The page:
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Empower Women with Possibilities this International Women's Day 2024

Tuân was two years old when he was trafficked to China

Tuân* was just two years old when he was trafficked from Vietnam to China along with his mother. His mom had been promised a good job across the border, only to be sold to a local man who abused them.

“I was terrified,” she says.  

When her husband died, Tuân’s mother was forced out of the house and left homeless. Together, she and Tuân scavenged for scraps and trash they could sell on the street. As Tuân got older, he sometimes found odd jobs in construction.

One day, Tuân and his mother were arrested by local police for being illegal migrants and put in a a detention center which felt like a jail. With no identity documents or proof of visas to work in China, they were sent back to Vietnam. But after many years in China, they had lost touch with all their relatives. Tuân did not know any Vietnamese language.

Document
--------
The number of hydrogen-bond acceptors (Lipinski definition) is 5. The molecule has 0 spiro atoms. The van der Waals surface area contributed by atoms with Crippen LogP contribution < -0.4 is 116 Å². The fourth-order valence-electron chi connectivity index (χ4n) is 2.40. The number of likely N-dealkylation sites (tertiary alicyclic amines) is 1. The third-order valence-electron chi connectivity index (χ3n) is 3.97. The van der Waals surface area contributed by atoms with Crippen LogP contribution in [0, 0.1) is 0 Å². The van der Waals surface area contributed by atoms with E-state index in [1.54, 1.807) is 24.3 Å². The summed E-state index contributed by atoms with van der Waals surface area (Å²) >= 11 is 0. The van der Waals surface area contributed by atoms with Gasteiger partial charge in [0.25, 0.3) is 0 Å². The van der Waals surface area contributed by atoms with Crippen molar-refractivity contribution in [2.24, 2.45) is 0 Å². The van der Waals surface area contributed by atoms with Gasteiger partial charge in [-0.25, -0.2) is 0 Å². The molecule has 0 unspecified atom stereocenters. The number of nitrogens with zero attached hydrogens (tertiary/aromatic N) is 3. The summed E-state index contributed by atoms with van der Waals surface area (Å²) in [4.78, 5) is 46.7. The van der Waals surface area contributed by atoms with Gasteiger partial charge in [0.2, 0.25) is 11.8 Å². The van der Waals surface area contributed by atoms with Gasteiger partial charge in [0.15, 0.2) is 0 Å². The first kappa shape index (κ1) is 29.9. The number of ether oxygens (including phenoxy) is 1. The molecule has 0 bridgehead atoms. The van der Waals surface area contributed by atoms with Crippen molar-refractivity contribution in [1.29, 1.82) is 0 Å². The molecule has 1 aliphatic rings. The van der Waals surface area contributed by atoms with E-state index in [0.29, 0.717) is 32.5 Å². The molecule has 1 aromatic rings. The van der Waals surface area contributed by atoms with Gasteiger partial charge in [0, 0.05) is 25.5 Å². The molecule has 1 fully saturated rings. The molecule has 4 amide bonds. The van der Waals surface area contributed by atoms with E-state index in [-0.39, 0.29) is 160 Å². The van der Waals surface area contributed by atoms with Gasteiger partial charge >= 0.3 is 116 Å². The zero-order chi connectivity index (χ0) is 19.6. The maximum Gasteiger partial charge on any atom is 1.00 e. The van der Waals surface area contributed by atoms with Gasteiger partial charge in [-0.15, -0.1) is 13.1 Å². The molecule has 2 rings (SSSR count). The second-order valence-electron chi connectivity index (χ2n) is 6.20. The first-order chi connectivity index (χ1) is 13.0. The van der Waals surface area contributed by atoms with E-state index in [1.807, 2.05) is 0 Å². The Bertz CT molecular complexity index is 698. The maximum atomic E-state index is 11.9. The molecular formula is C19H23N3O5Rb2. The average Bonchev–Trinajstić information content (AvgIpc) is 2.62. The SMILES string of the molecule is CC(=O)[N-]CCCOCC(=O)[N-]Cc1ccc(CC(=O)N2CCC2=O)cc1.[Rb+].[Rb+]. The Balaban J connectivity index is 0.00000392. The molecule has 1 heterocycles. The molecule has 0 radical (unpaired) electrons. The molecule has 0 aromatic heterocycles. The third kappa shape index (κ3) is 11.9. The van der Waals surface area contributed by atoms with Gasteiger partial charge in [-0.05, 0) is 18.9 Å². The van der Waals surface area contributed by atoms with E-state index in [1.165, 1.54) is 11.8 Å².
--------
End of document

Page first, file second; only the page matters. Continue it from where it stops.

They had no connections, no family support, and no place to call home.

Through Hagar’s partnership with Vietnam’s Women’s Union, both Tuân and his mother were referred to Hagar programs in Vietnam. They received immediate support and care, including a case worker to support them on their healing journey, safe accommodation, daily meals, and essential items.

Tuân’s experience of arrest and incarceration in China left him deeply traumatized. He lived in constant fear of being arrested again. With little command over the Vietnamese language after spending so much time in China, he felt disconnected and lost.

Through dedicated and consistent support, Tuân slowly began to stabilize. His case worker helped him develop fundamental life skills, access language classes and medical care, and receive trauma counselling. His healing journey has not been easy, but every day, he takes strides towards independence and lasting freedom.

With Hagar’s support, Tuân has become conversational in Vietnamese, is gaining confidence, and beginning to dream about what his future might hold. 

*Name and image changed to honor survivor privacy

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